This past week, one of Florida’s more bizarre self-defense cases came to an end. On Labor Day weekend in 2012, William Woodward, now 50 years of age, shot three of his neighbors, killing two, after a series of altercations.

Woodward, pleading self-defense, claimed that he had endured relentless harassment, as well as actual threats to himself and his daughter. The feud originally began when Woodward called the police over some missing packages from his front porch, asking officers to question his neighbors.

Videos and audio from Woodward’s own home-surveillance cameras were central to the case. According to Florida Today, “The taunting heard on the video during the weeks leading up to the shooting is vile and includes things like wishing Woodward’s 12-year-old daughter would get raped … and other sexual vulgarities.”

Woodward’s wife Barbara offered emotional testimony detailing the harassment, threats and bullying from the neighbors that her family endured before her husband “finally snapped” from stress. “They would yell obscenities at my daughter as she walked from the bus stop,” she said. “And then they said they would rape my daughter and get all the neighbors to participate. They said that they were going to burn down our house. I took the threats very seriously. I had no doubt they were capable of doing it.”

Prosecutors argued that Woodward should have just called the police that night instead of taking matters into his own hands. But police had been called to the neighborhood numerous times, with no resolution.

In fact, Defense Attorney Robert Berry said that Woodward had requested an injunction against the neighbors. But at the hearing, Judge Dean Moxley dismissed the matter without even taking testimony from either side, saying in so many words, “Quit wasting our officers’ time.”

Defense Attorney Greg Eisenmenger noted that video shows Woodward’s neighbors doing things like shining a floodlight onto his property, blasting loud music and yelling taunts, insults and curses at his home for several hours, late into the night of the shooting. Woodward is an Army veteran and is claiming that PTSD contributed to his actions.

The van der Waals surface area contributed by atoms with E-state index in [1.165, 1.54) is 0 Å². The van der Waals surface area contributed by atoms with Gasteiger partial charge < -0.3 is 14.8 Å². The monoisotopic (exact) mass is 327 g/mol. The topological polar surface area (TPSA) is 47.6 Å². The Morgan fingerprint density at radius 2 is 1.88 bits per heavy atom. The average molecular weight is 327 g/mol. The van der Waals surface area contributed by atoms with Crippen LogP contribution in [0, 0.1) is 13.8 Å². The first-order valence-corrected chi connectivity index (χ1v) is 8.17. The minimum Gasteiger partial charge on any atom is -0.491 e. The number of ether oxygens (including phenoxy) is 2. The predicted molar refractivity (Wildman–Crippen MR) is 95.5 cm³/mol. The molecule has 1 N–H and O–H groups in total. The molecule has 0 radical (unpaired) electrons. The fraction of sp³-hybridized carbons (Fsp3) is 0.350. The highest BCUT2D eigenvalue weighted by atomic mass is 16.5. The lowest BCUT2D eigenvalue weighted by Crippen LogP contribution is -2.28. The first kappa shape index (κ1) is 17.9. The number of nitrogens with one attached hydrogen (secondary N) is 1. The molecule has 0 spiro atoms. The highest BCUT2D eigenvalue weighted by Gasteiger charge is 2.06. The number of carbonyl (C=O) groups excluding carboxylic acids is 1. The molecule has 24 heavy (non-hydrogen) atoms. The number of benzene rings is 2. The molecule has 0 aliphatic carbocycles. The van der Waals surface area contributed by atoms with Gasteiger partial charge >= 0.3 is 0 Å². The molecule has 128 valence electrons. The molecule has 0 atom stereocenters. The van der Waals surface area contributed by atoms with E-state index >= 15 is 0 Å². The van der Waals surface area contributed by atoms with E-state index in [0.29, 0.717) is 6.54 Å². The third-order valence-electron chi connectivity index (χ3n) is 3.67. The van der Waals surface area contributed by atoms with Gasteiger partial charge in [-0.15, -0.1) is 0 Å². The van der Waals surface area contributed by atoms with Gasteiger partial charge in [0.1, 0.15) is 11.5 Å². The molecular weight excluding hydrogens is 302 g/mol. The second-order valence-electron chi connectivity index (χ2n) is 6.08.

However, in his own recorded words from the night of the shooting, Woodward describes himself as a “warrior … a hunter and a killer.” Florida Assistant State Attorney Bill Respess added that Woodward “describes the people he shoots as his prey, and that he’s at war with them,” and points out that video verifies that Woodward fired multiple shots, reloaded, then fired “another loud barrage of bullets.”

If ever there was a case that illustrates how utterly complex and unpredictable self-defense can be, this is it. For starters, the victims are allegedly about as unsympathetic as they come: vile, obnoxious, even threatening someone’s children — all supported by actual video.

Then there’s the defendant: a father, a husband and a military veteran, potentially with PTSD, who has seen his family harassed and threatened for weeks. Sure, most of us can identify with him. But were his actions justified?

The jury said no. On Wednesday, William Woodward was found guilty of second-degree murder in the deaths of Gary Hembree and Roger Picior and attempted second-degree murder of Bruce “Tim” Blake.

Sadly, there are no real winners in this case. The only lesson here is how easily disagreements with neighbors can escalate into deadly violence. Perhaps we should all take a sober look at how we deal with our own neighbors.